Let’s see, what else has happened lately? Well, I spotted my first American tree sparrows of the season on Nov. 24 and, since then, they have moved themselves right in and become regulars at my feeders. This coincides nicely with their arrival on Nov. 22, 2012, and the first sighting on Nov. 25 in 2010. My 2011 notes seem rather sparse and make no mention of tree sparrows until December, but then again Tropical Storm Irene did jumble things up quite a bit that year.
I was also quite surprised to see a pair of male brown-headed cowbirds at my feeders on Thanksgiving Day. Susan and I were packing up to visit my parents for the holiday and while I was having breakfast, I happened to catch sight of those two birds as they ate. I remember thinking that they both looked nervous and unhappy and huddled together in what appeared to be a desperate effort to establish a sense of security. There was also a lone common grackle that was seen around my house at the same basic time, but none of them have been seen since. Either they got it into their heads that this was no place for them to be in the winter and they headed south, or they paid for their carelessness.
I have also been watching the house finch population with great interest. Even as early as October I noticed a fairly severe flare up of conjunctivitis among the house finches. There were several birds that were infected and one or two that seemed to be rendered blind as a result. Then we had a cold snap at the beginning of December and I haven’t seen an infected finch since. A review of my records suggests that numbers of six to eight are not too uncommon, but my maximum number sighted has now dropped to only four over the last couple of weeks. The survivors seem healthy, so I hope they will be spared any further infections.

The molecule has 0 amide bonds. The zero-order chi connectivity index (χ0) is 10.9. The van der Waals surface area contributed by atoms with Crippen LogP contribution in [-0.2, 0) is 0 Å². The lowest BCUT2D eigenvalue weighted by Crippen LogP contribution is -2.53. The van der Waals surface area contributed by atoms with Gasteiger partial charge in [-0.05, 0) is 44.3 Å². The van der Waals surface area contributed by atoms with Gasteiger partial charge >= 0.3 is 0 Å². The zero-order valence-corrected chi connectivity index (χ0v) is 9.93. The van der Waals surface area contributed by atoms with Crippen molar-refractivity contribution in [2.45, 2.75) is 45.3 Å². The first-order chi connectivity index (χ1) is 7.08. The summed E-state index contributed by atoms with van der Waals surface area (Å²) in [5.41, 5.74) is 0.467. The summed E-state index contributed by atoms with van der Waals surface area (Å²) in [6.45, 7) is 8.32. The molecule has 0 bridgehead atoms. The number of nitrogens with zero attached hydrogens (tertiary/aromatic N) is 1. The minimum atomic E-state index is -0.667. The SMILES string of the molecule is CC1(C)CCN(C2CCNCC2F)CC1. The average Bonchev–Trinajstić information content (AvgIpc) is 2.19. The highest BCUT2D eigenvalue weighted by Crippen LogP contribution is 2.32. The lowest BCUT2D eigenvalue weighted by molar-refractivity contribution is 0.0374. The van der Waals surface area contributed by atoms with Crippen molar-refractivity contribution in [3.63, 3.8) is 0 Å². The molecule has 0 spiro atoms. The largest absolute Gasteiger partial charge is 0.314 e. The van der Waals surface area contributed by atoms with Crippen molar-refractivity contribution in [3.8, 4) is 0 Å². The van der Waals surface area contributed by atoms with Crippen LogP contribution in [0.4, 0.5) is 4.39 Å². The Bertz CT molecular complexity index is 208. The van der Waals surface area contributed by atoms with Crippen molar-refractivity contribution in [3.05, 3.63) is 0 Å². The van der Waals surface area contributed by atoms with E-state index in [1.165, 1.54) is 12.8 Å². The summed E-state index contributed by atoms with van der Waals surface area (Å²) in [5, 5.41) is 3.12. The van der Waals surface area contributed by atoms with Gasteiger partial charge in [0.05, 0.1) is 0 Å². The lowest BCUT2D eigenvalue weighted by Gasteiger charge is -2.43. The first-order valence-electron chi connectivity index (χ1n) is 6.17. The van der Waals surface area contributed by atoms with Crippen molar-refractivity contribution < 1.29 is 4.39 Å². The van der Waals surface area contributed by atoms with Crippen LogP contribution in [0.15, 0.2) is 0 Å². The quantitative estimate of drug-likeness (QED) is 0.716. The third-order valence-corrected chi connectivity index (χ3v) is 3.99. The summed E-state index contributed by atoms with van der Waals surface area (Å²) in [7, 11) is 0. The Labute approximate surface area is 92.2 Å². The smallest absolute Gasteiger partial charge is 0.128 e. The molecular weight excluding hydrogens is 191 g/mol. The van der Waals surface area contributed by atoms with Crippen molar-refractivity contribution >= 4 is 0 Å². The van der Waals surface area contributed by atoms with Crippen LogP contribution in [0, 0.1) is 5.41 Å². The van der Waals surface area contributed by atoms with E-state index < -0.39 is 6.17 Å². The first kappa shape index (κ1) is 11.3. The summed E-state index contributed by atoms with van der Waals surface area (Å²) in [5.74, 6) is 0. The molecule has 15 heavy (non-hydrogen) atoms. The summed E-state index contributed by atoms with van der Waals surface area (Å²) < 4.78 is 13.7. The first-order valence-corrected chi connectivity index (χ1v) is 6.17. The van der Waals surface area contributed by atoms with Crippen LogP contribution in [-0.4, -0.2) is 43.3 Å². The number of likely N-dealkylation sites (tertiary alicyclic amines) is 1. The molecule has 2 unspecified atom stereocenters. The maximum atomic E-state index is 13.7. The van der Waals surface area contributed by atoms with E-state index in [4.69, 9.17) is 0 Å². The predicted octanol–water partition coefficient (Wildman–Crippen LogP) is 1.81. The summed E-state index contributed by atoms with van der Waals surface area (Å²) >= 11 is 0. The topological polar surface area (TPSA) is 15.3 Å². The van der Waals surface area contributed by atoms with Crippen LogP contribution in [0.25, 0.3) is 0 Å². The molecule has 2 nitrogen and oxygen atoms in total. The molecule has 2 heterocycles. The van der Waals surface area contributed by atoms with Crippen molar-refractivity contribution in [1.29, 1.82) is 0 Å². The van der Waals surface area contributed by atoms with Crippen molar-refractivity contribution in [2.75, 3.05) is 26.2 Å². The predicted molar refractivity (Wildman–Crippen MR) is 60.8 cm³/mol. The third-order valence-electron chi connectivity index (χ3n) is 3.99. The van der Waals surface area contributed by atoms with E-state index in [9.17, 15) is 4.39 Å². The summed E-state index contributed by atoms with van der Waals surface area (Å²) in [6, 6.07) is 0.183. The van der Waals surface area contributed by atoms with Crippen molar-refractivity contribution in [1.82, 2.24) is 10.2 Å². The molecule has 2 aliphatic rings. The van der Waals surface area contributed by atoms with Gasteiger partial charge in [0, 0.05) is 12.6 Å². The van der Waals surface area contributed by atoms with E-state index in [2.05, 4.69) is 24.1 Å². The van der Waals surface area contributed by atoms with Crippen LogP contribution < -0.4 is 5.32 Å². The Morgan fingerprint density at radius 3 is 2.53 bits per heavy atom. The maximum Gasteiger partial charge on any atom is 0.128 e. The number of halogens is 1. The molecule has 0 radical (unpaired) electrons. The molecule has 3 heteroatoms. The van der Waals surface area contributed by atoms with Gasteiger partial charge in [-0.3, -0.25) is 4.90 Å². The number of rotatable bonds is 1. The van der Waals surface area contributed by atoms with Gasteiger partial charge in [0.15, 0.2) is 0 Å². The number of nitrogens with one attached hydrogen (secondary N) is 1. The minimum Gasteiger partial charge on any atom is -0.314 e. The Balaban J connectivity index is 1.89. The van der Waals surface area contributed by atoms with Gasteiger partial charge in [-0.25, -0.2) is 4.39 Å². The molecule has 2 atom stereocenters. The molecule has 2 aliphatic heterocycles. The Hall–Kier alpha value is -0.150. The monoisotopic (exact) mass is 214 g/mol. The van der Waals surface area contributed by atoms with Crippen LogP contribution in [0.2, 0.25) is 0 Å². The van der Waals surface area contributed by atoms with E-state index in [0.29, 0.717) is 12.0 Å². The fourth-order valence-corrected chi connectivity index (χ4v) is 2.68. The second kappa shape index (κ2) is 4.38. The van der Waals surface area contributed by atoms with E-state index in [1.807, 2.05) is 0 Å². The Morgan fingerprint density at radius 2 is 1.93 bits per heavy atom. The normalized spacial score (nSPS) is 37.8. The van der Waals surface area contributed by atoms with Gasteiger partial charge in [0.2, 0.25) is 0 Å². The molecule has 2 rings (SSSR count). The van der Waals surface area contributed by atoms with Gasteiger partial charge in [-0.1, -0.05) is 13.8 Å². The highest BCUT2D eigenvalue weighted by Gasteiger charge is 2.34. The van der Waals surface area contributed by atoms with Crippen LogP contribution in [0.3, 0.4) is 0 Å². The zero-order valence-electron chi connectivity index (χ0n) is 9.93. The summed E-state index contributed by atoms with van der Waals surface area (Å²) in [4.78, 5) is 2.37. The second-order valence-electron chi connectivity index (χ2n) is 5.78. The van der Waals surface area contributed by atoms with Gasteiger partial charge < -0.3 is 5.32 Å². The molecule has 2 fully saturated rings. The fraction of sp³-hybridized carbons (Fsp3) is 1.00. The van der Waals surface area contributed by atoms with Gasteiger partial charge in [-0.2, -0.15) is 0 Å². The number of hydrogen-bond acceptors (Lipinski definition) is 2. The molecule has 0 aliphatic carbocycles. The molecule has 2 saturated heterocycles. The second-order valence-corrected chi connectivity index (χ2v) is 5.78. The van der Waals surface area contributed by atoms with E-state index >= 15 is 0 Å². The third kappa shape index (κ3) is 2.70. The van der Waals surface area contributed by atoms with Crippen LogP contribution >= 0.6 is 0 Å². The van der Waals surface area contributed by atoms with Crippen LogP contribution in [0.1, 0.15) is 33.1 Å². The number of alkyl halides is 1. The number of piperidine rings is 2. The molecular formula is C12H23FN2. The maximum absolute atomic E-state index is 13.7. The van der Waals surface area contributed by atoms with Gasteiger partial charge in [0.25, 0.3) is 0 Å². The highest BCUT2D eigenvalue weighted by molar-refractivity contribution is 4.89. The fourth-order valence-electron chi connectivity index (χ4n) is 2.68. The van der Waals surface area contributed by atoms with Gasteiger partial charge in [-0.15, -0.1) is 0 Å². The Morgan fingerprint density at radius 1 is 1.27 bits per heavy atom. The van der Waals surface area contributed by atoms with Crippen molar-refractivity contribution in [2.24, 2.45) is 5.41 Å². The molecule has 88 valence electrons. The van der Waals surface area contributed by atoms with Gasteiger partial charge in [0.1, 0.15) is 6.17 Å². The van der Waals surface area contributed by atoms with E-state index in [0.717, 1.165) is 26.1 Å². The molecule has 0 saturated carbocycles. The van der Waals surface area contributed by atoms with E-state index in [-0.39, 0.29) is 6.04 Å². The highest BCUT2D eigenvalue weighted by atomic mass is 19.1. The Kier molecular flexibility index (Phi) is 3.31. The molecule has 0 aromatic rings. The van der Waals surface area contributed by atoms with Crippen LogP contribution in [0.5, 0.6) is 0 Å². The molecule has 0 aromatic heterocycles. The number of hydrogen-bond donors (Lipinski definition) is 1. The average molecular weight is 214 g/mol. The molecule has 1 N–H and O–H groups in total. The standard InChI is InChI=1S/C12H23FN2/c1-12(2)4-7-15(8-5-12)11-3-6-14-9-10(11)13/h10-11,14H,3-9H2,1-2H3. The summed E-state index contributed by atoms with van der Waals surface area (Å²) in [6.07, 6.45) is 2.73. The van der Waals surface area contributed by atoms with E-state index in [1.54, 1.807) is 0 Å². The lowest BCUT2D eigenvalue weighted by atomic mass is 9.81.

And finally, just in time, a solitary tufted titmouse visited my feeders last weekend. As you know, I keep a list of birds that have been seen in my yard. Each month, I start a new list and I usually have a lot of fun on the first weekend of every month because I get to put lots of checks in lots of boxes all at once. It turns out that some birds are present every single day, while others seem to make quick cameo appearances just to remind me that they’re still around.
Though things seem to be quiet outside right now, there are still a couple things to look for. I know that I myself will keep my eyes open for the possible appearance of red-breasted nuthatches. They do not visit my feeders every year, nor do they seem to stay long even when they do show up, but they are fun to watch.
I have also heard that this is an irruptive year for snowy owls. The last time I saw a snowy owl was when I visited the Sachuest National Wildlife Refuge in an attempt to break the 20,000-photo mark in 2011. The bird was an immature and it was spending the day on a rock offshore. I could clearly see that it was a snowy owl and I even have the photo to prove it, but it is not a publishable photo. For that I will need some really good luck.
And then, of course, there is my annual torture at the “hands” of the local harriers. I haven’t seen any yet, but I’ve got one camera dedicated to the challenge of capturing an image of this tricky bird. Now I just have to keep my eyes open. But this shouldn’t be a problem. I’ll just sip at my coffee and gaze out the window while I’m waiting for winter.
Bill Danielson has worked as a naturalist for 16 years. In that time, he has been a national park ranger, a wildlife biologist and a field researcher. He currently works as a high school chemistry and biology teacher. To contact Bill, or to learn more about his writing, visit www.speakingofnature.com